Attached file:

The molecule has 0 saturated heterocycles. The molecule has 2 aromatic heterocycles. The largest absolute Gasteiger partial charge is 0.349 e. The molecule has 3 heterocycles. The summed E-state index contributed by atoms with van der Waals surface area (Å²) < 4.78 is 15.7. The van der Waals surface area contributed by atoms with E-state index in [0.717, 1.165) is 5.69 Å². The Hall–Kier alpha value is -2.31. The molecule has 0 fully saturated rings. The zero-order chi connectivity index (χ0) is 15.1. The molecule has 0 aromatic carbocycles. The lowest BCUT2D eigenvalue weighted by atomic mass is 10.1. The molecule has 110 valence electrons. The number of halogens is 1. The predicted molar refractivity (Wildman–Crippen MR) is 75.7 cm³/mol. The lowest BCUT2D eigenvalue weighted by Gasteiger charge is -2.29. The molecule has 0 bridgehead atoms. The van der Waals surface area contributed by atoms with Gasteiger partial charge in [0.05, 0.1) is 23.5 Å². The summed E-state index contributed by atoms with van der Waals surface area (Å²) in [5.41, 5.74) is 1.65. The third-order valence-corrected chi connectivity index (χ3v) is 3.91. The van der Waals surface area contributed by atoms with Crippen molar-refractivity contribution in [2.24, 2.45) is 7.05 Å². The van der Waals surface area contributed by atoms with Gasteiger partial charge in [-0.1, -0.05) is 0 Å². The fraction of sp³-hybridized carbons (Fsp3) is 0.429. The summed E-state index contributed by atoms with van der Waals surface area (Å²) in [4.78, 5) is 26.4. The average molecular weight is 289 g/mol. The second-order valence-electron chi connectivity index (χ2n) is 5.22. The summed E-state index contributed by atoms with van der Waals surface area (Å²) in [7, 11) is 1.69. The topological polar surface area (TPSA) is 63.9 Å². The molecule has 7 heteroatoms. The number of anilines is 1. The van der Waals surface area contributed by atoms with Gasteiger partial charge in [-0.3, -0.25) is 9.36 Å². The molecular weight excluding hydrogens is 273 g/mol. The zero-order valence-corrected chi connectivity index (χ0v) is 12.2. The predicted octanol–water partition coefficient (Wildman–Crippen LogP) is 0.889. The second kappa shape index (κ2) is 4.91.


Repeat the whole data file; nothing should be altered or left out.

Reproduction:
The molecule has 0 saturated heterocycles. The molecule has 2 aromatic heterocycles. The largest absolute Gasteiger partial charge is 0.349 e. The molecule has 3 heterocycles. The summed E-state index contributed by atoms with van der Waals surface area (Å²) < 4.78 is 15.7. The van der Waals surface area contributed by atoms with E-state index in [0.717, 1.165) is 5.69 Å². The Hall–Kier alpha value is -2.31. The molecule has 0 fully saturated rings. The zero-order chi connectivity index (χ0) is 15.1. The molecule has 0 aromatic carbocycles. The lowest BCUT2D eigenvalue weighted by atomic mass is 10.1. The molecule has 110 valence electrons. The number of halogens is 1. The predicted molar refractivity (Wildman–Crippen MR) is 75.7 cm³/mol. The lowest BCUT2D eigenvalue weighted by Gasteiger charge is -2.29. The molecule has 0 bridgehead atoms. The van der Waals surface area contributed by atoms with Gasteiger partial charge in [0.05, 0.1) is 23.5 Å². The summed E-state index contributed by atoms with van der Waals surface area (Å²) in [5.41, 5.74) is 1.65. The third-order valence-corrected chi connectivity index (χ3v) is 3.91. The van der Waals surface area contributed by atoms with Crippen molar-refractivity contribution in [2.24, 2.45) is 7.05 Å². The van der Waals surface area contributed by atoms with Gasteiger partial charge in [-0.1, -0.05) is 0 Å². The fraction of sp³-hybridized carbons (Fsp3) is 0.429. The summed E-state index contributed by atoms with van der Waals surface area (Å²) in [4.78, 5) is 26.4. The average molecular weight is 289 g/mol. The second-order valence-electron chi connectivity index (χ2n) is 5.22. The summed E-state index contributed by atoms with van der Waals surface area (Å²) in [7, 11) is 1.69. The topological polar surface area (TPSA) is 63.9 Å². The molecule has 7 heteroatoms. The number of anilines is 1. The van der Waals surface area contributed by atoms with Gasteiger partial charge in [-0.3, -0.25) is 9.36 Å². The molecular weight excluding hydrogens is 273 g/mol. The zero-order valence-corrected chi connectivity index (χ0v) is 12.2. The predicted octanol–water partition coefficient (Wildman–Crippen LogP) is 0.889. The second kappa shape index (κ2) is 4.91.